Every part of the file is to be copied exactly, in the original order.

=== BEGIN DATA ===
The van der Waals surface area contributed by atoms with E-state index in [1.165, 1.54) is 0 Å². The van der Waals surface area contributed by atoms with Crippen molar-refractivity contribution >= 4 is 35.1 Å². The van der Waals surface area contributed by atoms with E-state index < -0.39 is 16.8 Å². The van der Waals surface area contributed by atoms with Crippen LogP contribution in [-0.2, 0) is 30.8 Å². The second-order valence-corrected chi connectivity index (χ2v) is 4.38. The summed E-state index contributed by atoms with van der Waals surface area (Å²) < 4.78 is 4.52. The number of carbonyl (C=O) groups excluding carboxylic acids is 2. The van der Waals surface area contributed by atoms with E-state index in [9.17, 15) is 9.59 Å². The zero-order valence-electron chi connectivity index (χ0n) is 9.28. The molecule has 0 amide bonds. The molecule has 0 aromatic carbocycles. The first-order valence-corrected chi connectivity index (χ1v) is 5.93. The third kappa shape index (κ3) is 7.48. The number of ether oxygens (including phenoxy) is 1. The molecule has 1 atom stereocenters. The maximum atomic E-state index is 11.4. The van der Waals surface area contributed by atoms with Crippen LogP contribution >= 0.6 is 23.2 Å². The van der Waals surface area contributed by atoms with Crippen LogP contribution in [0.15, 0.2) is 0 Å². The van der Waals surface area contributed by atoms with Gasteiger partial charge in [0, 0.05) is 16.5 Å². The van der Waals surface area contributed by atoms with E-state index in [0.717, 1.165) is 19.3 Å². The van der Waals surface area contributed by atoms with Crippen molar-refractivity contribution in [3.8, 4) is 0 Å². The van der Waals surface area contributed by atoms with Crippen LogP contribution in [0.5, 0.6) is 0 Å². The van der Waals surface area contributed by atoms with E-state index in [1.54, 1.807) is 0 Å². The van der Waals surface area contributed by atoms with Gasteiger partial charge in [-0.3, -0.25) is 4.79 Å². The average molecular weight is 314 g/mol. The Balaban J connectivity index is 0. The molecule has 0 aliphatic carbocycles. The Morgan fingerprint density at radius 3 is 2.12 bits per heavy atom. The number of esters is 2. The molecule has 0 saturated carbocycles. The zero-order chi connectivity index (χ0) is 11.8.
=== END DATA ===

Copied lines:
The van der Waals surface area contributed by atoms with E-state index in [1.165, 1.54) is 0 Å². The van der Waals surface area contributed by atoms with Crippen molar-refractivity contribution >= 4 is 35.1 Å². The van der Waals surface area contributed by atoms with E-state index < -0.39 is 16.8 Å². The van der Waals surface area contributed by atoms with Crippen LogP contribution in [-0.2, 0) is 30.8 Å². The second-order valence-corrected chi connectivity index (χ2v) is 4.38. The summed E-state index contributed by atoms with van der Waals surface area (Å²) < 4.78 is 4.52. The number of carbonyl (C=O) groups excluding carboxylic acids is 2. The van der Waals surface area contributed by atoms with E-state index in [9.17, 15) is 9.59 Å². The zero-order valence-electron chi connectivity index (χ0n) is 9.28. The molecule has 0 amide bonds. The molecule has 0 aromatic carbocycles. The first-order valence-corrected chi connectivity index (χ1v) is 5.93. The third kappa shape index (κ3) is 7.48. The number of ether oxygens (including phenoxy) is 1. The molecule has 1 atom stereocenters. The maximum atomic E-state index is 11.4. The van der Waals surface area contributed by atoms with Crippen LogP contribution >= 0.6 is 23.2 Å². The van der Waals surface area contributed by atoms with Crippen LogP contribution in [0.15, 0.2) is 0 Å². The van der Waals surface area contributed by atoms with Gasteiger partial charge in [0, 0.05) is 16.5 Å². The van der Waals surface area contributed by atoms with E-state index in [0.717, 1.165) is 19.3 Å². The van der Waals surface area contributed by atoms with Crippen molar-refractivity contribution in [3.8, 4) is 0 Å². The van der Waals surface area contributed by atoms with Crippen LogP contribution in [0.5, 0.6) is 0 Å². The van der Waals surface area contributed by atoms with E-state index in [1.54, 1.807) is 0 Å². The van der Waals surface area contributed by atoms with Gasteiger partial charge in [-0.3, -0.25) is 4.79 Å². The average molecular weight is 314 g/mol. The Balaban J connectivity index is 0. The molecule has 0 aliphatic carbocycles. The Morgan fingerprint density at radius 3 is 2.12 bits per heavy atom. The number of esters is 2. The molecule has 0 saturated carbocycles. The zero-order chi connectivity index (χ0) is 11.8.